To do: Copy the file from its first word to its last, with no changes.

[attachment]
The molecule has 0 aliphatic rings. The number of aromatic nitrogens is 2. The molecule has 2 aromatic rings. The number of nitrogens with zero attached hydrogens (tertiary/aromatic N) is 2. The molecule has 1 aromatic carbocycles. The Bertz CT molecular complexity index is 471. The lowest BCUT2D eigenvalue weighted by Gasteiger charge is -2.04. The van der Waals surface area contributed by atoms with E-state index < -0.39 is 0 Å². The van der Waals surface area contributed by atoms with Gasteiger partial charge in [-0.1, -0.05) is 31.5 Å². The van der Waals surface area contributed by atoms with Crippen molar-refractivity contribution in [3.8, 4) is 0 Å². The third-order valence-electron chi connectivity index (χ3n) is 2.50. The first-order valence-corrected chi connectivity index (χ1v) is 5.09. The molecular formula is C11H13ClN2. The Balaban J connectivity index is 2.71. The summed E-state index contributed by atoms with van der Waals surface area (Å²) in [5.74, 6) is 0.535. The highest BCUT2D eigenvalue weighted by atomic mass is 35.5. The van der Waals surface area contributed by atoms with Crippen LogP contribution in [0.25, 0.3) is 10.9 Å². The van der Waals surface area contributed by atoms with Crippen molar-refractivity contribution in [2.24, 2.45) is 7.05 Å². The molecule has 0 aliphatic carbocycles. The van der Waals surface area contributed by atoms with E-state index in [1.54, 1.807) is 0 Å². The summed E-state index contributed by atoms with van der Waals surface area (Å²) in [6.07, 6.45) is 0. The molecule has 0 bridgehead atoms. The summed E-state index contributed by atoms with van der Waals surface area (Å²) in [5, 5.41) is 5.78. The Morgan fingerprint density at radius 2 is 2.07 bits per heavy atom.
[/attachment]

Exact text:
The molecule has 0 aliphatic rings. The number of aromatic nitrogens is 2. The molecule has 2 aromatic rings. The number of nitrogens with zero attached hydrogens (tertiary/aromatic N) is 2. The molecule has 1 aromatic carbocycles. The Bertz CT molecular complexity index is 471. The lowest BCUT2D eigenvalue weighted by Gasteiger charge is -2.04. The van der Waals surface area contributed by atoms with E-state index < -0.39 is 0 Å². The van der Waals surface area contributed by atoms with Gasteiger partial charge in [-0.1, -0.05) is 31.5 Å². The van der Waals surface area contributed by atoms with Crippen molar-refractivity contribution in [3.8, 4) is 0 Å². The third-order valence-electron chi connectivity index (χ3n) is 2.50. The first-order valence-corrected chi connectivity index (χ1v) is 5.09. The molecular formula is C11H13ClN2. The Balaban J connectivity index is 2.71. The summed E-state index contributed by atoms with van der Waals surface area (Å²) in [5.74, 6) is 0.535. The highest BCUT2D eigenvalue weighted by atomic mass is 35.5. The van der Waals surface area contributed by atoms with Crippen LogP contribution in [0.25, 0.3) is 10.9 Å². The van der Waals surface area contributed by atoms with Crippen molar-refractivity contribution in [2.24, 2.45) is 7.05 Å². The molecule has 0 aliphatic carbocycles. The van der Waals surface area contributed by atoms with E-state index in [1.54, 1.807) is 0 Å². The summed E-state index contributed by atoms with van der Waals surface area (Å²) in [6.07, 6.45) is 0. The molecule has 0 bridgehead atoms. The summed E-state index contributed by atoms with van der Waals surface area (Å²) in [5, 5.41) is 5.78. The Morgan fingerprint density at radius 2 is 2.07 bits per heavy atom.